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Home > Current projects > Pesticide occurrence and transport mechanisms and bioassessment in the Central Valley, California

Pesticide occurrence and transport mechanisms and bioassessment in the Central Valley, California
Number: Location: Cooperating Agencies: Project Chief: Period of Project:
9677ACV Earth,United States,Western US,California,Central Valley State Water Resources Control Board Kratzer, Charles R. 01-JUL-2000 - 30-JUN-2004

Project Summary Information:


The objective of the summer synoptics is to quantify pesticide loads and major sources in 2001 and compare them to 1994. Although diazinon is primarily transported during winter storms, other pesticides have their main transport during summer.

The wet/dry deposition study will provide a better determination of the contribution of atmospheric deposition, both wet precipitation, and dry gaseous and particle, of airborne organophosphorous insecticides and other pesticides to the overall pesticide loading in the San Joaquin and Sacramento basins during an 18-month period for wet deposition (12-month period for dry deposition).

The objective of the bioassessment sampling is to assess macroinvertebrate and algae communities, using NAWQA protocols, in selected water bodies of the San Joaquin River drainage of interest to the RWQCB. Habitat assessments will also be conducted in support of the bioassessments. The results will be used to establish existing conditions in the selected water bodies. Also, to the extent possible, the relative importance of habitat quality and water quality will be

The objective of the Sacramento River basin storm sampling is to quantify pesticide loads and identify major sources of dormant spray pesticides. The work will be similar to that done by the USGS during winter storms in 2000 and 2001. However, the 2002 and 2003 sampling will not be evaluated in an interpretive report the flow and pesticide concentration data will published in on-line, non-interpretive USGS Open-File Reports.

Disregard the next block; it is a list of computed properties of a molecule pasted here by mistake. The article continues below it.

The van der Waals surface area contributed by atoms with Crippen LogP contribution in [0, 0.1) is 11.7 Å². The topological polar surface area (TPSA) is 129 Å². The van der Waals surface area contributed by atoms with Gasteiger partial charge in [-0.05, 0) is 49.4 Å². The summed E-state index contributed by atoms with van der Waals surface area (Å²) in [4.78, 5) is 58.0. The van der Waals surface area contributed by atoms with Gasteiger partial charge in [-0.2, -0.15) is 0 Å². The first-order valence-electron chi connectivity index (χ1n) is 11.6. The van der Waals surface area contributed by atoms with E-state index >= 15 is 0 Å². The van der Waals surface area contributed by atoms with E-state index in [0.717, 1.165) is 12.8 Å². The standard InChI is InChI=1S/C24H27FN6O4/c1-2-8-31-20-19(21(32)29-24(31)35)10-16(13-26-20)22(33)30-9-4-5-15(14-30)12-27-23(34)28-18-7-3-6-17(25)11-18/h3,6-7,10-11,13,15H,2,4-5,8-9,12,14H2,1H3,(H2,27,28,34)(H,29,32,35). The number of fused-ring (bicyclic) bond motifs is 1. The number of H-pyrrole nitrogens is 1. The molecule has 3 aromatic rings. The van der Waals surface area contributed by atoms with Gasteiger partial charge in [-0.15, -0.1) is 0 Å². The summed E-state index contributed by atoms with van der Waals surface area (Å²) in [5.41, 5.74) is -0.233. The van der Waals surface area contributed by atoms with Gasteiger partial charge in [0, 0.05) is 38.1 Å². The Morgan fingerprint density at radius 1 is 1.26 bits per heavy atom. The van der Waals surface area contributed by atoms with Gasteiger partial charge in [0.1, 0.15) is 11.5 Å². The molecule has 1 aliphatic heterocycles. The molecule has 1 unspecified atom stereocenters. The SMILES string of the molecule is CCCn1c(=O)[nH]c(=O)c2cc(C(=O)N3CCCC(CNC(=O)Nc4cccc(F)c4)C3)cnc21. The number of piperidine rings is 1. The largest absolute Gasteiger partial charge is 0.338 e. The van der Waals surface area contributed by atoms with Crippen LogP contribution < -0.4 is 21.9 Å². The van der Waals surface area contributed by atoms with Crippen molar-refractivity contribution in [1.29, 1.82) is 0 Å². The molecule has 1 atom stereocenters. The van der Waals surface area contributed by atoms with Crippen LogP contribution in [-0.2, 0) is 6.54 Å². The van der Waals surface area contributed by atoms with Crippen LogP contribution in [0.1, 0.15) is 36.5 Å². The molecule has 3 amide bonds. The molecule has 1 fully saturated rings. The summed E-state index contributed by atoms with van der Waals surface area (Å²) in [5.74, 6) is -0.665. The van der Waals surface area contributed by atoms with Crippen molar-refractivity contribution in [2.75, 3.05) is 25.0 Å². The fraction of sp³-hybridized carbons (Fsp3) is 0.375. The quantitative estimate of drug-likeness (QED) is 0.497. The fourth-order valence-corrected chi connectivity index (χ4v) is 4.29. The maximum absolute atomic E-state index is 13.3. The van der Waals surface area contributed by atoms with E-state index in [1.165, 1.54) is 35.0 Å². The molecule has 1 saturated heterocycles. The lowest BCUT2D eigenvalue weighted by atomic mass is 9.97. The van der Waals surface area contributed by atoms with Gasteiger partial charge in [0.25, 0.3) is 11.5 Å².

Revelance and Impact:

The overall project will relate to goals 4 and 6 outlined in the WRD Memorandum 95.44:

Goal 4 -- "Providing data or results useful to multiple parties in potentially contentious interjurisdictional conflicts over water resources." This project will provide data necessary for establishing TMDLs for organophosphate pesticides in the Central Valley.

Goal 6 -- "Providing water-resources information that will be used by multiple parties for planning and operational purposes." The data and interpretations will be used in the process of establishing TMDLs. The data and interpretations
will also assist growers by indicating where and how pesticide loads might be reduced.

The TMDL approach to regulating water quality in support of the Clean Water Act is now being widely applied in California and throughout the United States. The underlying purpose of TMDLs is the protection and support of the beneficial uses of water bodies. Bioassessments are a direct measure of the ability of a water body to support aquatic life. Although this effort is a modest beginning, it will be locally important in establishing bioassessments as valuable measures of water quality. The results of this study are relevant to Topics 2 (Water Quality) and 4 (Ecosystems) of the California District Science Plan. The water bodies to be sampled are also of interest to the San Joaquin-Tulare NAWQA
study unit and will provide valuable additional information for that study.

Strategy and Approach: